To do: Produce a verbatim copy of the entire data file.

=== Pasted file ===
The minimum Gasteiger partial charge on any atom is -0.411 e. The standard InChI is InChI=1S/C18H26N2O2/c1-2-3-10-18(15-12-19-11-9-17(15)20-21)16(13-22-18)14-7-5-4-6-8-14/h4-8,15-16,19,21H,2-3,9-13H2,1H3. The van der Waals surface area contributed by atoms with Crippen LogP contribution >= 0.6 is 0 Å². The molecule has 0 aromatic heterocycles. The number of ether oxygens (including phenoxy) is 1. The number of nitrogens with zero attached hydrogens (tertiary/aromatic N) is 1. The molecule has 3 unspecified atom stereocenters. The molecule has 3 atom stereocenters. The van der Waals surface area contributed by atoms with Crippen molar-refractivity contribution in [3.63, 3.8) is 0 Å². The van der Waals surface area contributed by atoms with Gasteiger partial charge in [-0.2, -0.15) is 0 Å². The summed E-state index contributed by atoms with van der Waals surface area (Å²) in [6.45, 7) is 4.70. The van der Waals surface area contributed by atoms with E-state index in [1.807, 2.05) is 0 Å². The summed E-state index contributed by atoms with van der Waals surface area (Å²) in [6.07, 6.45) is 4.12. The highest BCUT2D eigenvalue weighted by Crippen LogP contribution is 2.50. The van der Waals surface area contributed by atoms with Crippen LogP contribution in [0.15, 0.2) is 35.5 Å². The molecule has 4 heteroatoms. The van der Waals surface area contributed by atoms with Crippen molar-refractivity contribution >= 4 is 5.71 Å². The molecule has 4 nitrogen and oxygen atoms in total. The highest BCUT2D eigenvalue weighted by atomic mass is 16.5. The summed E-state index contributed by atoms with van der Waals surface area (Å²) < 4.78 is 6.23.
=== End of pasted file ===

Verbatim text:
The minimum Gasteiger partial charge on any atom is -0.411 e. The standard InChI is InChI=1S/C18H26N2O2/c1-2-3-10-18(15-12-19-11-9-17(15)20-21)16(13-22-18)14-7-5-4-6-8-14/h4-8,15-16,19,21H,2-3,9-13H2,1H3. The van der Waals surface area contributed by atoms with Crippen LogP contribution >= 0.6 is 0 Å². The molecule has 0 aromatic heterocycles. The number of ether oxygens (including phenoxy) is 1. The number of nitrogens with zero attached hydrogens (tertiary/aromatic N) is 1. The molecule has 3 unspecified atom stereocenters. The molecule has 3 atom stereocenters. The van der Waals surface area contributed by atoms with Crippen molar-refractivity contribution in [3.63, 3.8) is 0 Å². The van der Waals surface area contributed by atoms with Gasteiger partial charge in [-0.2, -0.15) is 0 Å². The summed E-state index contributed by atoms with van der Waals surface area (Å²) in [6.45, 7) is 4.70. The van der Waals surface area contributed by atoms with E-state index in [1.807, 2.05) is 0 Å². The summed E-state index contributed by atoms with van der Waals surface area (Å²) in [6.07, 6.45) is 4.12. The highest BCUT2D eigenvalue weighted by Crippen LogP contribution is 2.50. The van der Waals surface area contributed by atoms with Crippen LogP contribution in [0.15, 0.2) is 35.5 Å². The molecule has 4 heteroatoms. The van der Waals surface area contributed by atoms with Crippen molar-refractivity contribution >= 4 is 5.71 Å². The molecule has 4 nitrogen and oxygen atoms in total. The highest BCUT2D eigenvalue weighted by atomic mass is 16.5. The summed E-state index contributed by atoms with van der Waals surface area (Å²) < 4.78 is 6.23.